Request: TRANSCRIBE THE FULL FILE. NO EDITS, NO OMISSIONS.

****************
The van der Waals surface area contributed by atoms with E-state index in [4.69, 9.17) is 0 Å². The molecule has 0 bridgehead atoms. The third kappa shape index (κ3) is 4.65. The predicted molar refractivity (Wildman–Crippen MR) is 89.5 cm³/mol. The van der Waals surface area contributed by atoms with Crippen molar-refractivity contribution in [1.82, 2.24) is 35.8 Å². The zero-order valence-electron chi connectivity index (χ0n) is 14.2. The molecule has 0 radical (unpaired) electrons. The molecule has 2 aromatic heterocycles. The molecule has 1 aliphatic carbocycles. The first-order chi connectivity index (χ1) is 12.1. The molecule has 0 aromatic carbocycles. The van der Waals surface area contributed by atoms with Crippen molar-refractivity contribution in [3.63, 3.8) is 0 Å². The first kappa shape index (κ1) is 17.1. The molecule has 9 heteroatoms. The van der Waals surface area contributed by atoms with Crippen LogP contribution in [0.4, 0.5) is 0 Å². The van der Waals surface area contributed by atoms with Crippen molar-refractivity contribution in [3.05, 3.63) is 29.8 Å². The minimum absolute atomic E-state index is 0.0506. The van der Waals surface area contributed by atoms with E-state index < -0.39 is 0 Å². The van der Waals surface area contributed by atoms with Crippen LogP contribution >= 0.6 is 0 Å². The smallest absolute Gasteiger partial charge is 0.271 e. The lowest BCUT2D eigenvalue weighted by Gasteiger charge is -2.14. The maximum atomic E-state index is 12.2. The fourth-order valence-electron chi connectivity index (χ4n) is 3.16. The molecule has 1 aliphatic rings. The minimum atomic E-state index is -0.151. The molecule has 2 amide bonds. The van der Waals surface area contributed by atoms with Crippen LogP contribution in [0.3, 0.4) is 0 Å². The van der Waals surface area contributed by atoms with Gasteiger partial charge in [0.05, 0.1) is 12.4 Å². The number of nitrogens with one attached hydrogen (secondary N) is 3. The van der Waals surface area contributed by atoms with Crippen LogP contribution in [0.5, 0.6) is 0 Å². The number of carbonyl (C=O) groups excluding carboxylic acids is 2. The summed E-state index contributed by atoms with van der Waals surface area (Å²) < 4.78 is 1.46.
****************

The van der Waals surface area contributed by atoms with E-state index in [4.69, 9.17) is 0 Å². The molecule has 0 bridgehead atoms. The third kappa shape index (κ3) is 4.65. The predicted molar refractivity (Wildman–Crippen MR) is 89.5 cm³/mol. The van der Waals surface area contributed by atoms with Crippen molar-refractivity contribution in [1.82, 2.24) is 35.8 Å². The zero-order valence-electron chi connectivity index (χ0n) is 14.2. The molecule has 0 radical (unpaired) electrons. The molecule has 2 aromatic heterocycles. The molecule has 1 aliphatic carbocycles. The first-order chi connectivity index (χ1) is 12.1. The molecule has 0 aromatic carbocycles. The van der Waals surface area contributed by atoms with Crippen molar-refractivity contribution in [3.63, 3.8) is 0 Å². The first kappa shape index (κ1) is 17.1. The molecule has 9 heteroatoms. The van der Waals surface area contributed by atoms with Crippen LogP contribution in [0.4, 0.5) is 0 Å². The van der Waals surface area contributed by atoms with Crippen molar-refractivity contribution in [3.05, 3.63) is 29.8 Å². The minimum absolute atomic E-state index is 0.0506. The van der Waals surface area contributed by atoms with E-state index < -0.39 is 0 Å². The van der Waals surface area contributed by atoms with Crippen LogP contribution >= 0.6 is 0 Å². The smallest absolute Gasteiger partial charge is 0.271 e. The lowest BCUT2D eigenvalue weighted by Gasteiger charge is -2.14. The maximum atomic E-state index is 12.2. The fourth-order valence-electron chi connectivity index (χ4n) is 3.16. The molecule has 1 aliphatic rings. The minimum atomic E-state index is -0.151. The molecule has 2 amide bonds. The van der Waals surface area contributed by atoms with Crippen LogP contribution in [0.3, 0.4) is 0 Å². The van der Waals surface area contributed by atoms with Gasteiger partial charge in [0.05, 0.1) is 12.4 Å². The number of nitrogens with one attached hydrogen (secondary N) is 3. The van der Waals surface area contributed by atoms with Crippen LogP contribution in [0.5, 0.6) is 0 Å². The number of carbonyl (C=O) groups excluding carboxylic acids is 2. The summed E-state index contributed by atoms with van der Waals surface area (Å²) < 4.78 is 1.46.